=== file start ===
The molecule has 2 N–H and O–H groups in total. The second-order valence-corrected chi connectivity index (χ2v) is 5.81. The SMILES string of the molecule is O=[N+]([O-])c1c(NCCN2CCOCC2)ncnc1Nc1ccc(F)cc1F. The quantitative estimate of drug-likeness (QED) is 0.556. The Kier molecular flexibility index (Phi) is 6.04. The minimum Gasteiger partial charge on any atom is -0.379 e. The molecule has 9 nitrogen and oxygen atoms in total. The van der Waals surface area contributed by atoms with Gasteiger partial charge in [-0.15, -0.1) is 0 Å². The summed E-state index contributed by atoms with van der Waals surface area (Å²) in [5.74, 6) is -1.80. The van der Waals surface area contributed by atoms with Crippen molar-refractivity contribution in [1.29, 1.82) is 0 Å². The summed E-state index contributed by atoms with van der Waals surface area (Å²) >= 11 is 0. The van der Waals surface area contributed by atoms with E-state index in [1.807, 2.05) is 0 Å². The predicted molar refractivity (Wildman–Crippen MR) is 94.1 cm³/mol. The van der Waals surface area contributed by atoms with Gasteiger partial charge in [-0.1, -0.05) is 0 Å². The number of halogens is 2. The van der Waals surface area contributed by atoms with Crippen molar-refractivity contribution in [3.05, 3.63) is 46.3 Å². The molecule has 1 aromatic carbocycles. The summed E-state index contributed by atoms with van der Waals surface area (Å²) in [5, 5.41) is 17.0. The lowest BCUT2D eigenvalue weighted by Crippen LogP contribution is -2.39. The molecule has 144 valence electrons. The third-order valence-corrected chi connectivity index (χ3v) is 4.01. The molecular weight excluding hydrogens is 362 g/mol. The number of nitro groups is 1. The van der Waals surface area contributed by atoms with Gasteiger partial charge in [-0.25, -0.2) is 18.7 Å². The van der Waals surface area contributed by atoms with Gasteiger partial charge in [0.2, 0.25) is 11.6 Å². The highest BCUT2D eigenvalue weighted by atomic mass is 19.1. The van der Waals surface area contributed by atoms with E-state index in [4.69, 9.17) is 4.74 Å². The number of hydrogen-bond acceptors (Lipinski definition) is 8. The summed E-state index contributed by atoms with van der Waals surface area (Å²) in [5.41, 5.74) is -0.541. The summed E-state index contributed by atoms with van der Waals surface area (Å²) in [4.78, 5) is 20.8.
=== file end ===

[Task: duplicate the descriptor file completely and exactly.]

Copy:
The molecule has 2 N–H and O–H groups in total. The second-order valence-corrected chi connectivity index (χ2v) is 5.81. The SMILES string of the molecule is O=[N+]([O-])c1c(NCCN2CCOCC2)ncnc1Nc1ccc(F)cc1F. The quantitative estimate of drug-likeness (QED) is 0.556. The Kier molecular flexibility index (Phi) is 6.04. The minimum Gasteiger partial charge on any atom is -0.379 e. The molecule has 9 nitrogen and oxygen atoms in total. The van der Waals surface area contributed by atoms with Gasteiger partial charge in [-0.15, -0.1) is 0 Å². The summed E-state index contributed by atoms with van der Waals surface area (Å²) in [5.74, 6) is -1.80. The van der Waals surface area contributed by atoms with Crippen molar-refractivity contribution in [1.29, 1.82) is 0 Å². The summed E-state index contributed by atoms with van der Waals surface area (Å²) >= 11 is 0. The van der Waals surface area contributed by atoms with E-state index in [1.807, 2.05) is 0 Å². The predicted molar refractivity (Wildman–Crippen MR) is 94.1 cm³/mol. The van der Waals surface area contributed by atoms with Gasteiger partial charge in [-0.1, -0.05) is 0 Å². The number of halogens is 2. The van der Waals surface area contributed by atoms with Crippen molar-refractivity contribution in [3.05, 3.63) is 46.3 Å². The molecule has 1 aromatic carbocycles. The summed E-state index contributed by atoms with van der Waals surface area (Å²) in [5, 5.41) is 17.0. The lowest BCUT2D eigenvalue weighted by Crippen LogP contribution is -2.39. The molecule has 144 valence electrons. The third-order valence-corrected chi connectivity index (χ3v) is 4.01. The molecular weight excluding hydrogens is 362 g/mol. The number of nitro groups is 1. The van der Waals surface area contributed by atoms with Gasteiger partial charge in [-0.25, -0.2) is 18.7 Å². The van der Waals surface area contributed by atoms with Gasteiger partial charge in [0.2, 0.25) is 11.6 Å². The highest BCUT2D eigenvalue weighted by atomic mass is 19.1. The van der Waals surface area contributed by atoms with E-state index in [4.69, 9.17) is 4.74 Å². The number of hydrogen-bond acceptors (Lipinski definition) is 8. The summed E-state index contributed by atoms with van der Waals surface area (Å²) in [5.41, 5.74) is -0.541. The summed E-state index contributed by atoms with van der Waals surface area (Å²) in [4.78, 5) is 20.8.